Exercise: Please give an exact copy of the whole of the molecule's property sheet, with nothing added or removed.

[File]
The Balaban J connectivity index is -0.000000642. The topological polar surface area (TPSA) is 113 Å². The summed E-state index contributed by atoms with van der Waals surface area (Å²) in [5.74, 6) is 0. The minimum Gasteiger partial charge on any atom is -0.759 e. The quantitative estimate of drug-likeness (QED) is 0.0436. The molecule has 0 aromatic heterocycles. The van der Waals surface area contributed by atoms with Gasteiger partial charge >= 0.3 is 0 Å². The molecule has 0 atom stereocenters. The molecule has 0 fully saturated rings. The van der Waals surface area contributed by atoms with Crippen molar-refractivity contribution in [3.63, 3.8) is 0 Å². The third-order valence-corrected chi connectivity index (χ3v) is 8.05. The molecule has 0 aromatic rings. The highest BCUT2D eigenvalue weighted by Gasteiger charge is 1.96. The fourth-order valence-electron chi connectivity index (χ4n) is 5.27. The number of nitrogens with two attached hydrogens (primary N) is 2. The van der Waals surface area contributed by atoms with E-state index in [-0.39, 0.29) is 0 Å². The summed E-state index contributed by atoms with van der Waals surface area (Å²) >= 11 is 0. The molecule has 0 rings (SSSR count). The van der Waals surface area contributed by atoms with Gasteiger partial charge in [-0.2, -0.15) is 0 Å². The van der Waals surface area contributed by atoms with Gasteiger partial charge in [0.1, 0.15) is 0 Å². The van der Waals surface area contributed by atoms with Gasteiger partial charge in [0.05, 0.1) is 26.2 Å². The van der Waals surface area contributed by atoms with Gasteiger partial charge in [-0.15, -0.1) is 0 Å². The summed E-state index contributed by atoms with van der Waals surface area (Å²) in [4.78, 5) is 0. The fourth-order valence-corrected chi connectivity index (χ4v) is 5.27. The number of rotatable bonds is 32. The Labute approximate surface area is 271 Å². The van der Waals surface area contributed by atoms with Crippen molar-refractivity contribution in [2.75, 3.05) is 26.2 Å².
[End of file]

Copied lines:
The Balaban J connectivity index is -0.000000642. The topological polar surface area (TPSA) is 113 Å². The summed E-state index contributed by atoms with van der Waals surface area (Å²) in [5.74, 6) is 0. The minimum Gasteiger partial charge on any atom is -0.759 e. The quantitative estimate of drug-likeness (QED) is 0.0436. The molecule has 0 aromatic heterocycles. The van der Waals surface area contributed by atoms with Gasteiger partial charge >= 0.3 is 0 Å². The molecule has 0 atom stereocenters. The molecule has 0 fully saturated rings. The van der Waals surface area contributed by atoms with Crippen molar-refractivity contribution in [3.63, 3.8) is 0 Å². The third-order valence-corrected chi connectivity index (χ3v) is 8.05. The molecule has 0 aromatic rings. The highest BCUT2D eigenvalue weighted by Gasteiger charge is 1.96. The fourth-order valence-electron chi connectivity index (χ4n) is 5.27. The number of nitrogens with two attached hydrogens (primary N) is 2. The van der Waals surface area contributed by atoms with E-state index in [-0.39, 0.29) is 0 Å². The summed E-state index contributed by atoms with van der Waals surface area (Å²) >= 11 is 0. The molecule has 0 rings (SSSR count). The van der Waals surface area contributed by atoms with Gasteiger partial charge in [-0.2, -0.15) is 0 Å². The van der Waals surface area contributed by atoms with Gasteiger partial charge in [0.1, 0.15) is 0 Å². The van der Waals surface area contributed by atoms with Gasteiger partial charge in [0.05, 0.1) is 26.2 Å². The van der Waals surface area contributed by atoms with Gasteiger partial charge in [-0.15, -0.1) is 0 Å². The summed E-state index contributed by atoms with van der Waals surface area (Å²) in [4.78, 5) is 0. The fourth-order valence-corrected chi connectivity index (χ4v) is 5.27. The number of rotatable bonds is 32. The Labute approximate surface area is 271 Å². The van der Waals surface area contributed by atoms with Crippen molar-refractivity contribution in [2.75, 3.05) is 26.2 Å².